These programs are often so comprehensive they even handle incentive-based marketing campaigns, managing your email database and sending out promotions on a regular or user-defined schedule. The monthly service plans generally include installation and the training of employees, though some sellers may charge an hourly consultation fee for either of these services. In addition, many sellers are now providing webinars that include detailed instructions as well as video tutorials, enabling you to continually train new or existing staff at your convenience.
Branding and customization
Customization is another aspect that has become standard in many offerings, with companies either including it as part of a month-to-month package price or offering basic customization for free, which may include your logo and other basic design elements.
One thing to note: enhanced customization options, such as detailed graphics or die-cut card shapes, may take up to 3 to 4 weeks.
Transaction and monthly maintenance fees
A big factor in your costs will be the transaction fees for each gift card that you activate. This is where the sellers who provide many of the supplementary services for free make their return. To add and redeem funds, the average fee ranges from 12 to 25 cents per transaction. For gift cards, you pay either a higher activation fee for unlimited transactions or smaller fees each time a customer uses the card. For loyalty and membership programs, you typically pay a single fee at the time of activation. Some sellers waive these fees for businesses who subscribe to a monthly service package.
To process transactions and maintain your program, sellers may require a one- to three-year contract at $5 to $25 per month. Although, as mentioned above, some sellers on the higher end of the cost scale will allow you to participate in their program on a month-by-month basis. These costs cover reporting and fraud monitoring of your gift cards as well as customer support.
Card processing terminals
If you don't already own a credit card terminal, you can find an extensive range of countertop and monitor-mountable terminals on eBay for $150 to $250. You can also rent terminals for $15 to $20 per month. Your gift card system seller may be able to suggest a terminal vendor who may provide a discount as well.
The decision whether to buy or rent your credit card processing equipment is often directly related to the size of your business and your current cash flow. Though the cost of equipment typically makes it cheaper to buy, if you’re low on cash or anticipate installation into a large number of locations, leasing may be the better option. Learn more about Credit Card Terminals.
Gift card System Tips
Keep designs basic. Novelty gift cards can certainly turn a few heads and look great on display. You can order cards with die-cut shapes and sizes as well as battery-operated versions that play music and display flashing lights. However, these cards can be difficult to carry around in a pocket or wallet. So it’s best to offer a colorful, eye-catching design that conforms to the dimensions of a standard-sized credit card.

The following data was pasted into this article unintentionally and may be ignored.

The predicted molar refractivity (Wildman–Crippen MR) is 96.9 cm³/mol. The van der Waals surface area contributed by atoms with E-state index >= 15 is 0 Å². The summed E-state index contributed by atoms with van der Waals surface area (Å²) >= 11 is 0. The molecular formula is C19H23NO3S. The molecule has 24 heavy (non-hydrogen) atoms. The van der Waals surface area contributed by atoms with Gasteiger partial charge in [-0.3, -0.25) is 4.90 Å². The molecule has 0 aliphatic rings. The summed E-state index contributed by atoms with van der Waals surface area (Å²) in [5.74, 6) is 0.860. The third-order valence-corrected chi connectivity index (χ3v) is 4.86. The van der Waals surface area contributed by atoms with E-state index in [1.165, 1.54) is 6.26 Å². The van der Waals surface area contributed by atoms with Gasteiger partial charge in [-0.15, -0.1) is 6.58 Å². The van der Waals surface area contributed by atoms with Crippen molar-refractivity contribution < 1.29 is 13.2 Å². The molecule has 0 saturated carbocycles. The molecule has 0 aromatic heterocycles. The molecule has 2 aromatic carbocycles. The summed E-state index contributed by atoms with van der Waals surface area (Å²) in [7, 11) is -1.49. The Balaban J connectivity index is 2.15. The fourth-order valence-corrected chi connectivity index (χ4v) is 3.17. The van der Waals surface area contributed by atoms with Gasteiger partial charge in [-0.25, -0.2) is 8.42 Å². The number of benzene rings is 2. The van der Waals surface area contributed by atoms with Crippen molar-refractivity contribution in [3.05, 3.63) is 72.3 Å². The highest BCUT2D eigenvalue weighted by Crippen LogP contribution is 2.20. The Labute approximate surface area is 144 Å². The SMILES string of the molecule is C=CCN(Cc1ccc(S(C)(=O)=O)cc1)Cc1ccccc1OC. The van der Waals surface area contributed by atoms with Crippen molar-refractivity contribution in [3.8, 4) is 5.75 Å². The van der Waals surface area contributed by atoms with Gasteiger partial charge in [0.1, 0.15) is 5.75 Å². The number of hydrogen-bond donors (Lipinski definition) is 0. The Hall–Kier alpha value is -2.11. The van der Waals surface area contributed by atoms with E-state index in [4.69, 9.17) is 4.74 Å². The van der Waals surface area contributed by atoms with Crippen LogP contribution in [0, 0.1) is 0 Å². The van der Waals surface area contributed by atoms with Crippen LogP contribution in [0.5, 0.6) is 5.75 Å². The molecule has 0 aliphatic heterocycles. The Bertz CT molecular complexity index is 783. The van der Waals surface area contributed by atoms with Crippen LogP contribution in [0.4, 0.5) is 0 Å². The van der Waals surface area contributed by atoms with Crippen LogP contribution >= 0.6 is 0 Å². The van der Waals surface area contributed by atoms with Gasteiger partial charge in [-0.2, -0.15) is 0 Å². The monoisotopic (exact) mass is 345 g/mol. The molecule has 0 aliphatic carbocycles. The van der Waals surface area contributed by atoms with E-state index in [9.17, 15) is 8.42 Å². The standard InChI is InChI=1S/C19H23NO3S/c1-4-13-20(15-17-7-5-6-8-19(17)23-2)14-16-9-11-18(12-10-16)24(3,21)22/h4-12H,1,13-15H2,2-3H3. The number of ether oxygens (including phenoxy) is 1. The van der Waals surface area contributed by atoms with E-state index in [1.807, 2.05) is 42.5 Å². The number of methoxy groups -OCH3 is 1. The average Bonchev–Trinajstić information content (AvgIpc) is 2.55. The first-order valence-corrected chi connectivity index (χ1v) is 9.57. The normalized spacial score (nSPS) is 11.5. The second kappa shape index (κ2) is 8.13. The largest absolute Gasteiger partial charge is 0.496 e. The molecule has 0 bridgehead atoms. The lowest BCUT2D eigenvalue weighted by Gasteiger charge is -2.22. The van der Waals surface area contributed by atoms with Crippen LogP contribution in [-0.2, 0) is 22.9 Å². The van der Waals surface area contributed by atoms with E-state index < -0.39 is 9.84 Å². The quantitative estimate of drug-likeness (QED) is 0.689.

Branch out. You’re not limited to selling gift cards at the point of sale or even in your own stores. You can offer commissions to outside businesses, including local grocery chains and drugstores, to display and sell your gift cards in their locations. While you pay a bit more out of pocket to give them the ability to activate your gift cards, you can dramatically increase your presence without taking up valuable retail space.
No expiration date. While it may cause accounting headaches, resist placing expiration dates on your gift cards. Not only will some customers hesitate to pay for value on a card that can be taken away, but the Credit CARD Act of 2009 actually makes it illegal in most states, prohibiting gift cards from expiring before five years from the date of purchase or when last reloaded and further prohibiting fees within the first 12 months of issue, whether they’re store-issued or bank-issued gift cards. See this list of specific state limitations.
Virtual cards. Online retailers can still offer gift cards. Rather than a physical card, you sell “online certificates,” also known as redemption codes, which can be redeemed for goods and services sold exclusively online. However, it’s to your advantage to develop actual gift cards to mail customers after the sale. It’s a strong marketing tool that reminds them to do future business with you.
Remember the faithful. One benefit to a loyalty program is to find ways to reward existing customers while recruiting new ones. If you have dedicated customers, they’re going to shop with you no matter what. But you can’t slight them in favor of winning new business.
By rewarding incremental behavior, you can thank your loyal regulars for their continued patronage while offering incentives to new clients to keep coming back. Providing a percentage of cash back on each purchase is one method of reward that has gained in popularity, with retailers mailing out rewards coupons either quarterly or on a similar schedule. This cash-back incentive tallies all dollars earned that can then be applied to future purchases.